Vaccine passports for the fair or sporting events? Key GOP senator says not in Minnesota

COVID-19 vaccine

A key Republican senator says Minnesota should not require people to prove they've gotten a COVID-19 vaccine.

As the end of the coronavirus pandemic nears, companies and governments alike are debating vaccine passports to safely resume daily life. In Minnesota, there's a restriction: the state's vaccination records are considered private data, meaning only individuals can request their own records.

Senate Health Committee chair Michelle Benson is proposing legislation to prevent Minnesota from moving toward a vaccine passport system. In an interview, Benson said she thinks it's a "good idea" for people to get vaccinated, but passports aren't required for any other inoculations.

"What I’m concerned about is public pressure, say from corporations or an entity like the State Fair, to say, 'You have data on who’s been vaccinated, you should just share it with us,'" said Benson, R-Ham Lake. "That kind of pressure can cause people to move. Let’s get out in front of it."

So-called vaccine passports are among the thorny issues confronting Minnesota as it starts to emerge from a pandemic that has killed nearly 7,000 Minnesotans and caused more than 521,000 confirmed infections. Nearly 1.1 million people here -- roughly 25 percent of the state's adults -- are now fully vaccinated against COVID-19.

Right now, the only physical proof that someone has been vaccinated is the small paper card he or she is handed when leaving a vaccine site. The FBI has warned about scammers, and 45 attorneys general including Minnesota's Keith Ellison have asked tech companies to police their websites for people selling fake cards.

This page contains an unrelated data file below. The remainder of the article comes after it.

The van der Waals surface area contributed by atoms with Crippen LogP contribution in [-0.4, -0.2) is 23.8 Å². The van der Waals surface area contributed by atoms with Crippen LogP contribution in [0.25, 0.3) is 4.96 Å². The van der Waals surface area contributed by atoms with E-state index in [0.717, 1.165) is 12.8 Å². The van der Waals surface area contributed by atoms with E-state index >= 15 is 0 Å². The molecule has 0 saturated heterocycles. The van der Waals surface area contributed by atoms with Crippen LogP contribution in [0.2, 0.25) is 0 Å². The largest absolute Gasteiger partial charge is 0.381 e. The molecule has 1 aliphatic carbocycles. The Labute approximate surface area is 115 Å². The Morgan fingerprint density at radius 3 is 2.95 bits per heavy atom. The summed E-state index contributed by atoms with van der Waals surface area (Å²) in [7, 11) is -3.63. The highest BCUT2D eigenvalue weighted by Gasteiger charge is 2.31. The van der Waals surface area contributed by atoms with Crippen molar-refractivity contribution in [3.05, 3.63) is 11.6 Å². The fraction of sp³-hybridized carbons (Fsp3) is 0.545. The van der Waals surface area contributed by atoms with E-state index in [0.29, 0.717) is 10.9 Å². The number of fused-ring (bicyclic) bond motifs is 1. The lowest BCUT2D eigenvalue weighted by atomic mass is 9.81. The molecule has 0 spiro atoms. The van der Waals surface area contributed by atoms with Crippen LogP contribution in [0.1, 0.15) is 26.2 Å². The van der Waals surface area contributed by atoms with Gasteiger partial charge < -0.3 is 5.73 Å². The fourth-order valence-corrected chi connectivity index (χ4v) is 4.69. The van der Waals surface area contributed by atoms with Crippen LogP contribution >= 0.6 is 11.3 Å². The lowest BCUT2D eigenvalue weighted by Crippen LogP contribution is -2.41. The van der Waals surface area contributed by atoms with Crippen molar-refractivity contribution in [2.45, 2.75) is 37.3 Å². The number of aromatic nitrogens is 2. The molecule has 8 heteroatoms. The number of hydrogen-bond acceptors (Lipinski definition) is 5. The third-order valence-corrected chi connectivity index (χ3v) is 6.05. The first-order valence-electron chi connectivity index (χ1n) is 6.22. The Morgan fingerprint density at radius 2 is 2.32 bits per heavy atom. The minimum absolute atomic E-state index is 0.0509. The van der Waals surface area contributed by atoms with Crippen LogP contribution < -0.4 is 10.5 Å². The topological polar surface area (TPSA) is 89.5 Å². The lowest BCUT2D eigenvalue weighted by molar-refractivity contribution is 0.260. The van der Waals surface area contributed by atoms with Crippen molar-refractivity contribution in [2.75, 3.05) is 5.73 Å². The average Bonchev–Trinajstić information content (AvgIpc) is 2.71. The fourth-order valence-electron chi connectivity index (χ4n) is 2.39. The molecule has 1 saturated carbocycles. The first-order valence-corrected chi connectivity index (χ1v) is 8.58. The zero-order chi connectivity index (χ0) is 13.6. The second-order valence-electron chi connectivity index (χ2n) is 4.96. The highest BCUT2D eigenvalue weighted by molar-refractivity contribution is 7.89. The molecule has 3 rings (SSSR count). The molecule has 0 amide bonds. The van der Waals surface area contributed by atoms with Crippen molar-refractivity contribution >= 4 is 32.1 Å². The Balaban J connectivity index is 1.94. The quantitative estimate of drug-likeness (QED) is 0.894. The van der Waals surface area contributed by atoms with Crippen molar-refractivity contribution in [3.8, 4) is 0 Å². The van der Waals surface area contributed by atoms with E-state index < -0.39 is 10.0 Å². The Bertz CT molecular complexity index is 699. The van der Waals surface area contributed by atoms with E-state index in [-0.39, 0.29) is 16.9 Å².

The Mayo Clinic is part of a consortium called the Vaccination Credential Initiative that is seeking to create a verifiable digital and paper record of vaccinations that people could use for their return to work, school or travel.

It's unclear whether employers will seek proof-of-vaccination before allowing workers back into the office. It's legal to do so, said Susan Ellingstad, an employment law attorney in Minneapolis.

She said employers must make exceptions for workers who cite religious or medical reasons for not getting a shot. Locally, most employers are not imposing the requirement, she said.

"I think you’re going to see most of them not doing it and instead really encourage and incentivize employees," Ellingstad said, noting the possibility of paid time off or on-site info sessions. "I think whether you mandate it or not mandate it, there is a really big role for employers to play here by informing, educating and trying to persuade the employees to do this."

The U.S. lacks a centralized vaccination database, but Minnesota is among the states that maintains one.

If you lose your paper card and haven't taken a photo of it -- highly recommended, by the way -- you can call the Minnesota Health Department and get your records.

"Our preference is that people are attentive to the card and also take a picture," said Kris Ehresmann, the state's infectious disease director.

Because the information is considered private data, only individuals or their health provider can get access to their record, Ehresmann said.